The device’s sleek lines and clever button arrangement, courtesy of star designer Jasper Morrison, make my design-loving heart beat that little bit faster. It’s a real eye-catcher, but also comes with clever touches like thoughtful, user-friendly navigation, a cooing pigeon that greets me at start-up, and a ringtone library composed entirely of forest bird calls.

Whenever I receive a text, the phone alerts me with a pulse of vibration, lending messages added value. It’s almost as exciting and rewarding as opening a letter.

The Punkt MP01: clear lines, great design.
Photo: Punkt

Digital deceleration – and back

Day 5. By now, I’ve mostly mastered the old T9 keyboard again for texting. I find myself reading every morning, accompanied by birdsong through the open balcony door. I go to work full of zest and take time to review the day at night. I spend a lot of time observing my surroundings and filling my notebook. After work, my mind doesn’t need any more input.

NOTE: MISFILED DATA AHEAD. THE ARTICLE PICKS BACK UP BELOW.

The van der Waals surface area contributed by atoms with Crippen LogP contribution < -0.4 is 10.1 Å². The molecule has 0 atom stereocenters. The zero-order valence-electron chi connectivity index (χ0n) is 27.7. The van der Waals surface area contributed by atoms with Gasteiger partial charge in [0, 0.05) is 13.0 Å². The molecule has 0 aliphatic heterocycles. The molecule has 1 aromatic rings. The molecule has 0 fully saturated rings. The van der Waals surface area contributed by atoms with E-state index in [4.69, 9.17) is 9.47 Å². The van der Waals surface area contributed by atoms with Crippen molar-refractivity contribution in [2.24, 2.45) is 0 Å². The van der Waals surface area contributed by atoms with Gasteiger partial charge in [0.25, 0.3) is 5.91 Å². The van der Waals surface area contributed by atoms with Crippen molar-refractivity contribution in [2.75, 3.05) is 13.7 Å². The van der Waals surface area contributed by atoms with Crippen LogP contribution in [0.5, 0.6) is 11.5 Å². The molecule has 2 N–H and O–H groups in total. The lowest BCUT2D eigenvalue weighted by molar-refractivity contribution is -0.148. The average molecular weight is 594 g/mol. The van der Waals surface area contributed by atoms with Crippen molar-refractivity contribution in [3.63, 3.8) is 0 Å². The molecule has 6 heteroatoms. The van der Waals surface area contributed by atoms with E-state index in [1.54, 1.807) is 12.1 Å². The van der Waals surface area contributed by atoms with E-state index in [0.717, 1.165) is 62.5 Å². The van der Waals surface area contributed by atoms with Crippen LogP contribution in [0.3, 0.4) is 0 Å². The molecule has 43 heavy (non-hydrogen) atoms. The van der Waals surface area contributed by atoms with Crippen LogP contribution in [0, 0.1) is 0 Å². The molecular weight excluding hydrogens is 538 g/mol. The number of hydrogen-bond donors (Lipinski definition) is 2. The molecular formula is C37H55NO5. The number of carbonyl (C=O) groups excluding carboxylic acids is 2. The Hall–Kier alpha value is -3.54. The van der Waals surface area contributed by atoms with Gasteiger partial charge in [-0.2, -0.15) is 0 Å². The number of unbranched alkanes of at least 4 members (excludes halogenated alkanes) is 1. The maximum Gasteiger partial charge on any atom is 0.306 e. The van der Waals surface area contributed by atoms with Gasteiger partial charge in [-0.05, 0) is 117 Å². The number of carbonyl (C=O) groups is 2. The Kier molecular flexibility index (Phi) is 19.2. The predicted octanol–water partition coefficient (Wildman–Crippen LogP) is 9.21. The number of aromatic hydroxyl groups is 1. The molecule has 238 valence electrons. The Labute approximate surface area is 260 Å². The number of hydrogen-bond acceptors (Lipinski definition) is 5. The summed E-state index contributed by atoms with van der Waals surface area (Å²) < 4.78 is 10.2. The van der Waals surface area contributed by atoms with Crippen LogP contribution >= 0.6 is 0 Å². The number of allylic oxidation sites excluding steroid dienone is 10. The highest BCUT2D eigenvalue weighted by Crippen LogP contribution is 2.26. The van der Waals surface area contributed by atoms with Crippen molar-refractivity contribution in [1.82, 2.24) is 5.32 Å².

I notice that I’m no longer missing my Spotify music library. I start to consciously enjoy and experience those idle moments. I have even made peace with the phone’s lack of a camera. Sometimes, it’s a shame that I can’t capture those curious finds or funny moments, but I also realize that my urge to share these is always fleeting.

Design icon Jasper Morrison created the gadget.
Photo: Punkt

The Punkt MP01 is no dumbphone. It neither vilifies today’s or tomorrow’s digital lifestyles, nor does it want to be a toy for analog punks. In our busy everyday lives, the Punkt MP01 reminds users to stop, breathe, and order their thoughts.

As the time comes to power up my smartphone again on the weekend, I hesitate. I really enjoyed my low-digital week. On the other hand, I know that I can return to the dumbphone anytime I like for a quick digital vacation. My recommendation: Go on and give it a try.

For more information on Punkt and the MP01 cell phone, click here.